Did you ever think you would use algebra in change leadership work? One of my favorite ways to incorporate math into organization development is through the use of the DVF>R framework. This model originated with Dick Beckhard, I believe, and was further refined by Dannemiller Tyson Associates. I like it because it is simple and intuitive to use and explain:
D x V x F > R
D= Dissatisfaction or drivers for change
V = Vision or Preferred Future
F = First Steps – what the organization does initially to move towards a different reality
R = Resistance
D. Dissatisfaction or Driver. Change practitioners often talk about “building the business case” for change. This is important, but insufficient. Building the case also means tapping into the emotions and passions of the people within an organization who will create and implement the change. There needs to be an overwhelming dissatisfaction, overwhelming desire for an alternate future, or some type of significant driver to make the change. Enough people have to feel the pain caused by doing business “the same old way” and they have to be motivated to do things differently to overcome the inertia of legacy processes and practices.
Another take on this concept is John Kotter’s work on change. In his book, The Heart of Change, he focuses on how to get not only logical but emotional reactions from people to ignite change efforts. One of the stories I will never forget from that book is about a purchasing agent who was trying to get senior leadership’s attention about the waste and inefficiency of their system. The hard numbers showed the waste, but alone it wasn’t enough to incite action. So the purchasing agent ordered one of every product from the same product family, labeled each with the cost and the distributor, and piled the products in a conference room. Then he invited the senior managers into the room to actually SEE the waste before their eyes. It created an emotional reaction in the leadership team, and doing nothing all the sudden was no longer an option. I love this story and use it often with clients to help them think of creative ways to wake up their organizations.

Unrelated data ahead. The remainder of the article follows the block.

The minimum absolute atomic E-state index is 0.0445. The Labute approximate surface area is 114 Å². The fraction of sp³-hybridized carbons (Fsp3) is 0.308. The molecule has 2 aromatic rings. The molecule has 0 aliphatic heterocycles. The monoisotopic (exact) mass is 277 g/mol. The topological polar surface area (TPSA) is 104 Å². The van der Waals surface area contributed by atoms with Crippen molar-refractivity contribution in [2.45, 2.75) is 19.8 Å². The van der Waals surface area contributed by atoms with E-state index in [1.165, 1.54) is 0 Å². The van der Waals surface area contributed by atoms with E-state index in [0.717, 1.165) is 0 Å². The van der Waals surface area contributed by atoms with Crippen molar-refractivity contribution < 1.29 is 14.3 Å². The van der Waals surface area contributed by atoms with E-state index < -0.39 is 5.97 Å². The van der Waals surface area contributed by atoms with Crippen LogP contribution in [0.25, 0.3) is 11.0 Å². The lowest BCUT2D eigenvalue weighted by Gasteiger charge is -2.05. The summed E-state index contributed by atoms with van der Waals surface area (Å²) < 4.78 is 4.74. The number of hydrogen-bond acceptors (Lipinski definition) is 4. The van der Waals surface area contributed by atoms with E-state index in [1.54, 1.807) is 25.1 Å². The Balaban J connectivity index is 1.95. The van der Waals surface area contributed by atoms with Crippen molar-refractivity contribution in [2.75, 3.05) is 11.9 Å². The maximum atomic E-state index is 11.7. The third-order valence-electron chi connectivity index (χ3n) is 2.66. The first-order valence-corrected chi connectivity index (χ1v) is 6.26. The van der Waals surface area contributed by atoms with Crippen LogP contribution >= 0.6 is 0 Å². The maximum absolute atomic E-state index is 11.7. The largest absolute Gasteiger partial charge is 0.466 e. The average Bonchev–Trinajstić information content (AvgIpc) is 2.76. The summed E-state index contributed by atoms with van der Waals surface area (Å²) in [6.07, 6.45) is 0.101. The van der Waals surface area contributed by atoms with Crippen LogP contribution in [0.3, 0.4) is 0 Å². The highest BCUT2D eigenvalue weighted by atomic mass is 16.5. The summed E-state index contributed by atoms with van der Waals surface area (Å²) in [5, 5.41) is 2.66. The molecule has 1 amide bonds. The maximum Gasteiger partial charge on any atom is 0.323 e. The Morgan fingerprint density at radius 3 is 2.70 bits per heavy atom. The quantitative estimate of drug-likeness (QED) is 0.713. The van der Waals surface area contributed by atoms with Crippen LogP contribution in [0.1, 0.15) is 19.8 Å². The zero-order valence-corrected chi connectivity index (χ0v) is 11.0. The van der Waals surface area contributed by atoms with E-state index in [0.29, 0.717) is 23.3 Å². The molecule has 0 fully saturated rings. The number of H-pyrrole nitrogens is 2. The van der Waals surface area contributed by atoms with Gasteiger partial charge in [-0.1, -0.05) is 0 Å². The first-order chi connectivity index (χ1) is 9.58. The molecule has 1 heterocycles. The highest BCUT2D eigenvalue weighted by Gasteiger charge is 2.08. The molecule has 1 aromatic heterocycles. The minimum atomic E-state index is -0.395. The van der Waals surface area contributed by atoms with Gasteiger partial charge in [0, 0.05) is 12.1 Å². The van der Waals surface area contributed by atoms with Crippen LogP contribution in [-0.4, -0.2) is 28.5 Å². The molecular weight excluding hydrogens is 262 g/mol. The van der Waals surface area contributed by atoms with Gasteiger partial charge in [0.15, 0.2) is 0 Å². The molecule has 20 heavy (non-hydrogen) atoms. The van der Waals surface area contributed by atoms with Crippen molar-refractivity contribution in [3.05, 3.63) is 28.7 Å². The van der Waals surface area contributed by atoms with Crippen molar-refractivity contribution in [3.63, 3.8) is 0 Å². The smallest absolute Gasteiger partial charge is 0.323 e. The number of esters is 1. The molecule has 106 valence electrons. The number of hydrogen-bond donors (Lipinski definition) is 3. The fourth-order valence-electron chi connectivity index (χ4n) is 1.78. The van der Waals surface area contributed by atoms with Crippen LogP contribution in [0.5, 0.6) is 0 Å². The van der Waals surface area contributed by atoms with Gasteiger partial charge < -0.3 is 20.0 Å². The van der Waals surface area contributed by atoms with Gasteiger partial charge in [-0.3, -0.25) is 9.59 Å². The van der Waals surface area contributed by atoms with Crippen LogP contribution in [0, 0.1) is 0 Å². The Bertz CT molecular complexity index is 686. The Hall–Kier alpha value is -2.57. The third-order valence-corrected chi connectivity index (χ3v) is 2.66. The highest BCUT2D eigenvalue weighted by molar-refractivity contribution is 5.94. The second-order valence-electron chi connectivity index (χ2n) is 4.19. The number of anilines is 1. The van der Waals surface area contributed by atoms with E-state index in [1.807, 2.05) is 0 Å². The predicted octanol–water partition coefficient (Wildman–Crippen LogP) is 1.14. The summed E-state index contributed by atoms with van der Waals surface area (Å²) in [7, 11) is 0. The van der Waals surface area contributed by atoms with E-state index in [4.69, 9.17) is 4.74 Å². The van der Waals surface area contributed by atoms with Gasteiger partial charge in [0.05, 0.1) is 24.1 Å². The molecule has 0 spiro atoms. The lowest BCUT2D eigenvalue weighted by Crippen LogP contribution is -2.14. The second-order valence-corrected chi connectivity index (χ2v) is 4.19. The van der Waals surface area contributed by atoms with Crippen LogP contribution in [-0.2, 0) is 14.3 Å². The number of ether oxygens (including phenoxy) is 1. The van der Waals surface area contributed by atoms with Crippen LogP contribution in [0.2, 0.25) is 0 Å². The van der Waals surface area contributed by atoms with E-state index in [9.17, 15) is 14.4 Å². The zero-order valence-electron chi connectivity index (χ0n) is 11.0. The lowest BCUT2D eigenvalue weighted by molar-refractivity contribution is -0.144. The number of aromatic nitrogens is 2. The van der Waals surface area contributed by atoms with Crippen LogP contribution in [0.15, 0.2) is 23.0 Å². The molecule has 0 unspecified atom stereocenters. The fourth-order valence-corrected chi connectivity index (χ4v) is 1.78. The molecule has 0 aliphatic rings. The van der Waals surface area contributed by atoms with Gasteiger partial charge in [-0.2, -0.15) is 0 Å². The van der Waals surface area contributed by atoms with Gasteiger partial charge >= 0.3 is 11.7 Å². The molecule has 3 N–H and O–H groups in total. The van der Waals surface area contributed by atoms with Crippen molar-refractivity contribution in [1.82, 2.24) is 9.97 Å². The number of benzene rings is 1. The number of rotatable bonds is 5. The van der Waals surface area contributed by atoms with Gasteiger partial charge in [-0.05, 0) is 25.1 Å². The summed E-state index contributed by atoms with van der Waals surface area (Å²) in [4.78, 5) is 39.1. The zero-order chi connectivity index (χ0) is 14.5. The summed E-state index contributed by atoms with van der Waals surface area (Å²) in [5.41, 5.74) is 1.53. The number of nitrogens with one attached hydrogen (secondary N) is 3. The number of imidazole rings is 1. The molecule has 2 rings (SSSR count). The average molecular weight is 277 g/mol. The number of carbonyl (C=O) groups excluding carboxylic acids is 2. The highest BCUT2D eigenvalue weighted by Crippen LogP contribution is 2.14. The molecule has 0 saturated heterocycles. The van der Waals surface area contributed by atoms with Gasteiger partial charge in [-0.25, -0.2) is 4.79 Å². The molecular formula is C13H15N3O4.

Vision. However, being dis-satisfied with the status quo is not enough to propel people to change. Naturally, the question is “change to what?” One of my favorite leadership quotes is from Soichiro Honda, founder of Honda Motor Company.
Action without Philosophy is a lethal weapon; Philosophy without action is worthless. – Soichiro Honda
In Honda Philosophy, the company’s writings, teaching, and values on how it operates, this phrase is very well-known. People understand his use of the word “philosophy” as referring to what the organization values and where it is headed. In other words, what is the preferred future or alternative to the status quo? Preferred futures need to be exciting, engaging, inspirational, and something enough people want to help make happen. It takes time and collective effort to create a strong vision, but the work is well worth the effort and serves to unite organizational members in moving in the same direction.
First Steps. Just as Mr. Honda says, philosophy without action is worthless. The organization must commit to taking steps to realize the new preferred future and vision. Whole scale change practitioners specialize in getting the right mix of people within the organization to come together and co-create their future.
If these characteristics are in place, in the right quantities and combinations, DVF will help an organization overcome the inherent Resistance and inertia of the status quo.
Think about any project, initiative, or new program you have led or are managing in your organizations. The DVF>R model will help you consider all the elements that are vital for achieving a successful outcome.